Turkish NGO wins Finland's gender equality prize

Representatives from We Will Stop Femicide accepted the 300,000-euro prize in Tampere on Monday.

We Will Stop Femicide founders Fidan Ataselim (Left) and Gülsüm Önal accepted the prize in Finland on Monday Image: Antti Eintola / Yle

We Will Stop Femicide, a Turkish NGO dedicated to tackling violence against women, was awarded Finland's International Gender Equality Prize 2021 on Monday.

The award (siirryt toiseen palveluun), which was first established by the Finnish government in 2017, is given to a person or organisation that has "advanced gender equality in a globally significant way." This year's prize was worth 300,000 euros.

Gülsüm Önal and Fidan Ataselim, founders of the We Will Stop Femicide platform, accepted the award from Prime Minister Sanna Marin in Tampere on Monday. This was the third time the Finnish government handed out the prize.

"I'm very happy to receive the award on behalf of women who struggle for their lives," Önal, who is also the president of the organisation, said at the ceremony.

Önal said it was "empowering" that women's struggles in Turkey had been acknowledged by the international community. She added that it was especially an honour to be felicitated by a country like Finland, which is known for promoting gender equality and women's rights.

Önal also stressed on the crucial role of international support in empowering women across the world who are struggling against inequality.

We Will Stop Femicide (siirryt toiseen palveluun) seeks to combat violence against women in Turkey, and offers support and aid, including legal assistance, to women in the country.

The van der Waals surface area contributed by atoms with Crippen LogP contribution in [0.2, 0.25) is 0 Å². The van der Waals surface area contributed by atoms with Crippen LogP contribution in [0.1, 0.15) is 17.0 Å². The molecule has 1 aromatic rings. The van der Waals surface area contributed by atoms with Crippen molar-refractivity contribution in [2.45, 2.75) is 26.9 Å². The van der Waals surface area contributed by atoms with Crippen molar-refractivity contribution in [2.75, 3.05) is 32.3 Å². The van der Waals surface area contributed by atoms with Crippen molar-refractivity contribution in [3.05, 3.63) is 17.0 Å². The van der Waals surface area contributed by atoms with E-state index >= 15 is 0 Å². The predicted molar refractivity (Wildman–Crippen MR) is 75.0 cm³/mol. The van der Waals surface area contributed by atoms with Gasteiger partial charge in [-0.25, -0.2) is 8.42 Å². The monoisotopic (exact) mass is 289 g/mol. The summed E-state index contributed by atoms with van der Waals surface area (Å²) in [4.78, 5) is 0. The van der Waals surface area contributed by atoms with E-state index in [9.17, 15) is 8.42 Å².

Prize money to fund NGO's activities

The Finnish Government awarded the prize on the basis of a presentation by an international jury. The jury included Finnish MPs Eva Biaudet and Bella Forsgrén, former Finnish Prime Minister Matti Vanhanen, Dean Peacock, director of the Women's International League for Peace and Freedom's initiative to confront militarised masculinities, and Melanne Verveer, executive director of the Georgetown Institute for Women, Peace and Security at Georgetown University.

"This prize is one way of showing our strong support to brave human rights defenders, endeavouring to make women’s rights a reality and fighting violence against women," Biaudet, who is chair of the jury, said in a press release.

According to Önal, the 300,000 euros We Will Stop Femicide received will directly go towards funding the platform's activities, which include offering legal aid and support for families of murder victims, pushing for changes in legislation and training women about their rights.

The group says they will also use the money to expand their operations in cities across Turkey.

According to Biaudet, the jury wanted to draw attention to the dramatic increase in violence against women across the world during the Covid-19 pandemic.

Turkey's deteriorating situation

The jury also selected the We Will Stop Femicide platform as a means of highlighting the Council of Europe Convention on preventing and combating violence against women and domestic violence, more commonly known as the Istanbul Convention.

Turkey chose to withdraw from the convention, which uses a legal framework to protect women from violence, earlier this year in July. The move sparked protests across the country.

Turkey has witnessed a steady rise in gender-based violence since We Will Stop Femicide was founded in 2010. According to Ataselim, secretary general of the organisation, 2011 proved to be the only exception, as that was the year the Istanbul Agreement was signed.

The Covid-19 crisis has apparently made matters worse. "It has been difficult for women to get help during the pandemic. While there has been talk of helplines and support organisations, these have been overwhelmed with other pandemic-related issues," Ataselim revealed.

"Women have had to decide between facing the threat of the virus or seeking help," she added.